During the Mughal period in particular, Emperor Jahangir and his wife Nur Jahan were so enamoured of Kashmir that during summer they moved to Srinagar with their full court entourage from Delhi, at least 13 times. Shalimar Bagh was their imperial summer residence and the Royal Court. They crossed the arduous snowy passes of the Pir Panjal mountain range on elephants to reach Srinagar.
The layout of the garden is an adaptation of another Islamic garden layout known as the Persian gardens. This garden built on a flat land on a square plan with four radiating arms from a central location as the water source, could not be exactly replicated to the hilly conditions in the Kashmir valley. It needed to be modified to suit the hilly terrain and availability of a source of water, which could be diverted from a higher elevation by gravity to the planned gardens. Thus, modifications to suit the location were designed, which involved the main channel running through the garden axially from top to the lowest point. This central channel, known as the Shah Nahar, is the main axis of the garden. It runs through three terraces. This layout saved on radial arms and the shape became rectangular, instead of a square plan of the Chahar Bagh.
The garden, as finally laid, extends to an area of 12.4 hectares (31 acres) built with a size of 587 metres (1,926 ft) length on the main axis channel and with a total width of 251 metres (823 ft). The garden has three terraces fitted with fountains and with chinar (sycamore) tree-lined vistas. The Shahnahar is the main feeder channel to all the terraces. Each one of the three terraces has a specific role.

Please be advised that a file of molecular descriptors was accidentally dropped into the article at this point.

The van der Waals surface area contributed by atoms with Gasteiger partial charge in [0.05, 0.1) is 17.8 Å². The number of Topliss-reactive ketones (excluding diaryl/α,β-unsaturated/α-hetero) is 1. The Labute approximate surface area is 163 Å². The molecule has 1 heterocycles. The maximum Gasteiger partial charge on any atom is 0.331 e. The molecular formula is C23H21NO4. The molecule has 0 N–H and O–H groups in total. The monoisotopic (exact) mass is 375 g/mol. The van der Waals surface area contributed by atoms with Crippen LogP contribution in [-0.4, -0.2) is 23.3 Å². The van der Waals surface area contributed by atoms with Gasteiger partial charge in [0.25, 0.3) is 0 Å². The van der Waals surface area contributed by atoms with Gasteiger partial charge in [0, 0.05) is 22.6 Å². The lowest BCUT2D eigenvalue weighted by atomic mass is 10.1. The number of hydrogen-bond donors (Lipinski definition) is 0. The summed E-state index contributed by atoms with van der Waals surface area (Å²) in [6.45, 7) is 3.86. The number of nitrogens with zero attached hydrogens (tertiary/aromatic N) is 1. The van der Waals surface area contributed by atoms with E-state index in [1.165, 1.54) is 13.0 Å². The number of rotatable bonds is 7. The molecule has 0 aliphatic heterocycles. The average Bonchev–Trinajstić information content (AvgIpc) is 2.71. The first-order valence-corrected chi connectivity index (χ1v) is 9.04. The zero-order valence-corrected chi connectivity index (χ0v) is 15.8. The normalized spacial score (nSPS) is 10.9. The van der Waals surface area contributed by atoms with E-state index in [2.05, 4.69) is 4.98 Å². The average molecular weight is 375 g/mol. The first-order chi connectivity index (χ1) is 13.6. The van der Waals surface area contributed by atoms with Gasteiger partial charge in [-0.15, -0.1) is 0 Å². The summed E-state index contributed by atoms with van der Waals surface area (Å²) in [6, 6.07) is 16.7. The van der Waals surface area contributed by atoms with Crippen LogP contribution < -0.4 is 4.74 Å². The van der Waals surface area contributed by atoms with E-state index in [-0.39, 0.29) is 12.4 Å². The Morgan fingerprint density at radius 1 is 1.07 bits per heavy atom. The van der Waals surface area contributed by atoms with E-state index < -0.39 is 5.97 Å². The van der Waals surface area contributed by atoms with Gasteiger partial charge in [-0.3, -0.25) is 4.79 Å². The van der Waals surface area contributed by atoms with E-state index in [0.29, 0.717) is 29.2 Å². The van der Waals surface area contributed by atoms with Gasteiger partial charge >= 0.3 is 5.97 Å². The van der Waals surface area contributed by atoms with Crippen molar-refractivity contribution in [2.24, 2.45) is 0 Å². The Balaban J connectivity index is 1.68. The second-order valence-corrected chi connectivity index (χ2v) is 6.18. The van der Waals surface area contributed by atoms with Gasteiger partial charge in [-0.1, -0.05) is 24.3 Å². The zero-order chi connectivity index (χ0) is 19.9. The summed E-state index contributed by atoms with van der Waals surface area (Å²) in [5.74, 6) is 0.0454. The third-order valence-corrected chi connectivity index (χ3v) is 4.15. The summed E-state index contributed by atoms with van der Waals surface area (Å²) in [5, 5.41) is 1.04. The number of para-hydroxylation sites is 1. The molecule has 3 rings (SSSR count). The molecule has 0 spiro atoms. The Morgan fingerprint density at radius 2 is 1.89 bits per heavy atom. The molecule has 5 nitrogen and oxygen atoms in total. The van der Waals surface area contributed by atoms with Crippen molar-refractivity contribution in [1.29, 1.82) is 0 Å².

The garden was linked to the open Dal Lake water through a canal of about 1 mile (1.6 km) length and 12 yards (11 m) in width that ran through swampy quagmire. Willow groves and rice terraces fringed the lake edge. Broad green paths bordered the lake with rows of chinar trees. The garden was laid in trellised walkways lined by avenues of aspen trees planted at 2 feet (0.61 m) interval.
The architectural details of the three terraces of the garden are elaborate. The first terrace is a public garden or the outer garden ending in the Diwan-e-Aam (public audience hall). In this hall, a small black marble throne was installed over the waterfall.
The second terrace garden along the axial canal, slightly broader, has two shallow terraces. The Diwan-i-Khas (the Hall of Private Audience), which was accessible only to the noblemen or guests of the court, now derelict, is in its centre. However, the carved stone bases and a fine platform surrounded by fountains are still seen. The royal bathrooms are located on the north-west boundary of this enclosure. The fountain pools of the Diwan-i Khas, the Diwan-i-Amm, and in turn, the Zenana terrace are supplied in succession.